Attorney General Wins Age Discrimination Lawsuit
(Phoenix, AZ—June 12, 2003) Attorney General Terry Goddard announced today that the Superior Court has found that the Phoenix Union High School District discriminated against a group of older employees by paying them less money to substitute teach than younger employees.
After a two-day trial in late January, 2003 and several post-trial hearings, the Court entered judgment in favor of the State. The judgment awards back pay to testifying employees, declares the pay scale discriminatory and requires the District to provide an equal pay rate in the future.
This case revolves around three buyout plans in which Phoenix Union offered long-term employees the opportunity to terminate their employment with the District in exchange for an annuity equal to the last year’s salary payable in monthly installments over 8-10 years. Each of the Plans requires the employee to return to work each year during the annuity period to perform several days of teaching (or other comparable work) as a substitute. Based on a separate Early Retirement Program negotiated between the Classroom Teachers Association and the District, Plan participants under age 65 who retired were eligible for a heightened daily rate of pay of at least $112.50 per day for all required or additional work. Plan participants who retired at age 65 or above (or who subsequently turned 65) were ineligible for the heightened rate of pay, and received only the regular guest teacher rate of pay, currently $70.00 per day.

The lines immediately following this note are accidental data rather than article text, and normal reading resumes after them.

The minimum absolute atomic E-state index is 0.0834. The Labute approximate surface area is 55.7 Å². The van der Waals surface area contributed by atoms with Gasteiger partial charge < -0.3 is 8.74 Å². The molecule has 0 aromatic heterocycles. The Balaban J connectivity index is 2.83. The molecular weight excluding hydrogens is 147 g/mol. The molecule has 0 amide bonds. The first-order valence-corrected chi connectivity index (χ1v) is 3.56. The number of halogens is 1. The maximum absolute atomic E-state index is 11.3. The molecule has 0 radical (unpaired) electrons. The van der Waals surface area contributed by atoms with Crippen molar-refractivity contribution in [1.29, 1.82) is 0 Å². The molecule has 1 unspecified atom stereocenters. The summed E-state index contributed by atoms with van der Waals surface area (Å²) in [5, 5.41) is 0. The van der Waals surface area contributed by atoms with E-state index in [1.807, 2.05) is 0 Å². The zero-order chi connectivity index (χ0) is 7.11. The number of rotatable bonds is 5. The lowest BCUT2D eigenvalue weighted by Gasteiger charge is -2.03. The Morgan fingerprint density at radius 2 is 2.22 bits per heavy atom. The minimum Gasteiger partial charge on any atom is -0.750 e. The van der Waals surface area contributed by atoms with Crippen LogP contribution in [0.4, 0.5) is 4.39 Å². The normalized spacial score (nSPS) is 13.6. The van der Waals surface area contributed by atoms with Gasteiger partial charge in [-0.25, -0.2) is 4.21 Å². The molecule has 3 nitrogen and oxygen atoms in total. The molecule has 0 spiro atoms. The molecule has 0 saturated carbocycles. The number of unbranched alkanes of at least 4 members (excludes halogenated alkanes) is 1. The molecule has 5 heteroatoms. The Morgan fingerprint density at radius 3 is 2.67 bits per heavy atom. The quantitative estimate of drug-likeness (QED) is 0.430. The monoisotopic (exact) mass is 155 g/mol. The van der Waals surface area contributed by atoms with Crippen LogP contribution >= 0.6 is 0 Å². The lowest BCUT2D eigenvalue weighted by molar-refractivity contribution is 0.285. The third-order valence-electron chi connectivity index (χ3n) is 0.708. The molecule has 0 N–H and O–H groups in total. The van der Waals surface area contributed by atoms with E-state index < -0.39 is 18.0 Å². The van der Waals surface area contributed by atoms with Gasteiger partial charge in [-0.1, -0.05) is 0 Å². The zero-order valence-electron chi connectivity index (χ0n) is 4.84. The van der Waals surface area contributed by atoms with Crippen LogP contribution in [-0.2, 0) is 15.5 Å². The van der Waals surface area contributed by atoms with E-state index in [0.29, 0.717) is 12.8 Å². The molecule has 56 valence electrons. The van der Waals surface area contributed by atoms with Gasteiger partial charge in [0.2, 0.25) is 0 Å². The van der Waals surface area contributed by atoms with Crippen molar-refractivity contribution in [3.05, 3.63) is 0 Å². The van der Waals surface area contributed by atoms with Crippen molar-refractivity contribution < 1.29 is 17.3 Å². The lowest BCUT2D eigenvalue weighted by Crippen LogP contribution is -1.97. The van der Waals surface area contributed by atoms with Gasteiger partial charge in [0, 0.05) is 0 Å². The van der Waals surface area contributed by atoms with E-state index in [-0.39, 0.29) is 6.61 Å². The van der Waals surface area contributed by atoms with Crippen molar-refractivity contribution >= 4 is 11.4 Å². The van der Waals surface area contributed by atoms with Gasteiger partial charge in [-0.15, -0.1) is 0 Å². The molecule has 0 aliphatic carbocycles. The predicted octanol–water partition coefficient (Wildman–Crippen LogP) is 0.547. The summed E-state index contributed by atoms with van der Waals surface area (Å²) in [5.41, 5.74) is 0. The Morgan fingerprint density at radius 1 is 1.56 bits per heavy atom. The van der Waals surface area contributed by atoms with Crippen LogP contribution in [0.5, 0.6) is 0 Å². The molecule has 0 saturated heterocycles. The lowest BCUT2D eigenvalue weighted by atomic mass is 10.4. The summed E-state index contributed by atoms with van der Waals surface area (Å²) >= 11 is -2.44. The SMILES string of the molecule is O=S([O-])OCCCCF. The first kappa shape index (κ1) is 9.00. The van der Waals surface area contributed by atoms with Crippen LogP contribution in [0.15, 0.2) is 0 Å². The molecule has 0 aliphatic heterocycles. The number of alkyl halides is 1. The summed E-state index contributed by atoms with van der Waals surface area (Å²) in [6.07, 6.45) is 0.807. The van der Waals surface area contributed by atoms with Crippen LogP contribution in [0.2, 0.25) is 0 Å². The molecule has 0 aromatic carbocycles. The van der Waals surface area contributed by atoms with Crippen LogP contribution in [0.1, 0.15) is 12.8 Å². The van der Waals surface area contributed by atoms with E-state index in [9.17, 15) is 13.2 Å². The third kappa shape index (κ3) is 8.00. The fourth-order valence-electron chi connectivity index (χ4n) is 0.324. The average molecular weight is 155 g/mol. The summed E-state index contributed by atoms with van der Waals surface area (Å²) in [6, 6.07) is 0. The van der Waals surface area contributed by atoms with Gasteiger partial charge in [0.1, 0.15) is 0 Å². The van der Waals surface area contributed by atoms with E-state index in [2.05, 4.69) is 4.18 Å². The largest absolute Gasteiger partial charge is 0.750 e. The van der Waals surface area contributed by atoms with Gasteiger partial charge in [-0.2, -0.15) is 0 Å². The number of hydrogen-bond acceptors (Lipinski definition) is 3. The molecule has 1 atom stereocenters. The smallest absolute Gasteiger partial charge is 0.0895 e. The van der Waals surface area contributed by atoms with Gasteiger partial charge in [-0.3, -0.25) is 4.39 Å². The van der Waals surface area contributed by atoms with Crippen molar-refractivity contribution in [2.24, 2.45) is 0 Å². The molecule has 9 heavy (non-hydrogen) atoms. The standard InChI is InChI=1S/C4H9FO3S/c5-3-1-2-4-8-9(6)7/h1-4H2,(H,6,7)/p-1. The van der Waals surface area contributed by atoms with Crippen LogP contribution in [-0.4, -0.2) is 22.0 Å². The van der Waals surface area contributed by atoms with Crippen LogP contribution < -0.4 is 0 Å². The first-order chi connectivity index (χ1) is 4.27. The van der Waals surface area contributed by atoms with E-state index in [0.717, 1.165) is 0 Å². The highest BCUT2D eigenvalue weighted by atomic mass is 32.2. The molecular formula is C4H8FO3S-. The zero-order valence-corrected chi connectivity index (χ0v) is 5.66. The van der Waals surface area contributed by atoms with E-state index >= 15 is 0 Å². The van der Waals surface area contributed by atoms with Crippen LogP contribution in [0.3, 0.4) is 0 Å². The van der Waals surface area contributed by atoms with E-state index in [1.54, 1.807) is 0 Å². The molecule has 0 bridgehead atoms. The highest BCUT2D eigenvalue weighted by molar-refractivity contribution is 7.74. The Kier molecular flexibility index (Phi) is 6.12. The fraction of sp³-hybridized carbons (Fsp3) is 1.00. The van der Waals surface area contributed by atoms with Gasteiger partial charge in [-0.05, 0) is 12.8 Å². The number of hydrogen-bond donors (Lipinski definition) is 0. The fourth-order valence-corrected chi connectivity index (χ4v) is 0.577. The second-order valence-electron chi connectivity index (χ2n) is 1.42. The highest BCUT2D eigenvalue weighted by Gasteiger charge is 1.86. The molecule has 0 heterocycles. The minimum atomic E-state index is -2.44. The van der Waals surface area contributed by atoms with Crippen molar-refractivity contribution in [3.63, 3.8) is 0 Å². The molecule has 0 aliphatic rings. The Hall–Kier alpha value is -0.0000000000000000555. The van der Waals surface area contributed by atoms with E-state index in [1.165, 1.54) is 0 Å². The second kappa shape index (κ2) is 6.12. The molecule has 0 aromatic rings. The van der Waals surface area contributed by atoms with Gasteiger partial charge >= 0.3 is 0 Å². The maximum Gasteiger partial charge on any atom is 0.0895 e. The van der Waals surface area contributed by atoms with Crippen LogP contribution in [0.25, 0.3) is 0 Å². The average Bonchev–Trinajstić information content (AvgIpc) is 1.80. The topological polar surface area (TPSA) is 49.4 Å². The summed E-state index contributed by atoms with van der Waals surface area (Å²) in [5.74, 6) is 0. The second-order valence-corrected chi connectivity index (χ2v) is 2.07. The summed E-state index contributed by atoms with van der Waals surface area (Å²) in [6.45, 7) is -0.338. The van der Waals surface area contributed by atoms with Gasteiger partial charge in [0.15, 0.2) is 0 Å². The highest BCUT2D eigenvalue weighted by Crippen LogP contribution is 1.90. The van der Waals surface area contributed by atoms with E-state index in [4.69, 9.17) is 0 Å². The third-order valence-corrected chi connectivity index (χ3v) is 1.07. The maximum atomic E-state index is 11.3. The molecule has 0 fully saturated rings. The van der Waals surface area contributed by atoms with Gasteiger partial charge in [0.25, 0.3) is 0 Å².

“This decision recognizes that older Arizonans are entitled to equal pay for equal work,” said Goddard. “Older employees bring a lifetime of experience into the workforce, and these teachers bring that experience directly to the classroom to help educate our children.”
The judgment awards $32,990 in total gross pay among the seven testifying witnesses, which includes ten percent interest compounded annually for each year in which each employee was underpaid. The judgment also requires the District to pay the Early Retirement Program rate of pay in the future to all retired Plan participants, and reimburses the State for the costs of litigation.
Assistant Attorney General Gary Restaino litigated the case.